Our research focuses on understanding the onset, maintenance, and recurrence of depression in adolescents and adults. We are primarily investigating individual differences in response to stress and negative affect, with a secondary interest in understanding comorbid anxiety disorders. Our work bridges cognitive, biological, and clinical science and uses experimental, longitudinal, and experienced sampling techniques. Please see below for additional information about current research projects.

Study of Emotional Responsiveness (ONLINE):

In this study, we are interested in how changes associated with the COVID-19 pandemic influence teen’s psychological wellbeing and social relationships. Teens between the ages of 12- and 18-years old who are fluent in English are eligible to participate in this study. Participants will be asked to complete a 1-hour online survey about their thoughts, feelings and experiences. We are currently recruiting participants for this study. To participate, please visit our study website at

COVID-19 and Wellbeing (ONLINE):

The current COVID-19 pandemic represents a critical opportunity to understand predictors of resilience and wellbeing among the population. This project aims to investigate the impact of social isolation and stress on psychological wellbeing during this time. Although this is an ongoing study, we are not currently recruiting new participants. For more information, please visit

Examining Milestones in Emotion Regulation, Growth, & Education (EMERGE)

In collaboration with 15 universities worldwide, the EMERGE project aims to examine trajectories of emotional processing, growth, and education in students across the transition to university. Further, this study presents a unique opportunity to determine the impact of the COVID-19 pandemic on predictors of wellbeing in this population. Although this is an ongoing study, we are not currently recruiting new participants.

Stress & Resilience:

This study investigates the link among stress, adaptive emotion regulation strategies, and symptoms of depression in participants with Major Depressive Disorder (MDD). We are also examining whether reductions in rumination mediate the relation between adaptive emotion regulation strategies and biological and emotional responses to stress. We are currently not recruiting participants for this study.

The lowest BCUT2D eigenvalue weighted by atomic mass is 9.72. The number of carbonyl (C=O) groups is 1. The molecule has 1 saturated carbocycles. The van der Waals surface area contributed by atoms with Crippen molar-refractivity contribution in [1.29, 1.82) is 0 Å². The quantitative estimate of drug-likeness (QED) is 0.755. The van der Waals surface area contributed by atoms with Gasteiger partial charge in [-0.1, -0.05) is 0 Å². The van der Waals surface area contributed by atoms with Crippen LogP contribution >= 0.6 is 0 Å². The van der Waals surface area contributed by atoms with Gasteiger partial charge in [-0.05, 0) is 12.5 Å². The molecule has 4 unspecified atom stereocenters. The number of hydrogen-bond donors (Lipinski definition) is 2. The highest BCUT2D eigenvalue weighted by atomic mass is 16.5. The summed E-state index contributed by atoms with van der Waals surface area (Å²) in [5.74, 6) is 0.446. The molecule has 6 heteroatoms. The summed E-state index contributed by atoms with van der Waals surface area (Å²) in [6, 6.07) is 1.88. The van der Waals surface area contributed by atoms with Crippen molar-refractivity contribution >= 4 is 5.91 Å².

Thinking Styles:

This research study aims to better understand the mechanisms underlying rumination by investigating the relation between rumination and cognitive control. Although past research has documented the effects of rumination on physical and mental health, we know little about the factors that drive it. We are using experimental and longitudinal designs to better understand ruminative responses to stress. This study is on hold during the COVID-19 pandemic.

Students’ Transition to High School:

This study examines predictors of psychological distress versus resilience during the transition from elementary school to high school, an under-studied period of development during which rates of mental illness substantially increase. We are working to answer questions such as: What makes the transition from elementary school to high school difficult? What makes this transition easier? How can we use this information to help students during their transition to high school? For more information on how to participate, please visit! Although this is an ongoing study, we are currently not currently recruiting new participants.

The Comorbidity Project:

Epidemiological research shows that Major Depressive Disorder (MDD) and Social Anxiety Disorder (SAD) frequently co-occur. Compared to non-comorbid individuals, persons with comorbid MDD and SAD report greater impairment in social and occupational functioning and poorer response to treatment. In this study, we are examining how biological, emotional and cognitive processes predict the course of depression and social anxiety symptoms. This study is on hold during the COVID-19 pandemic.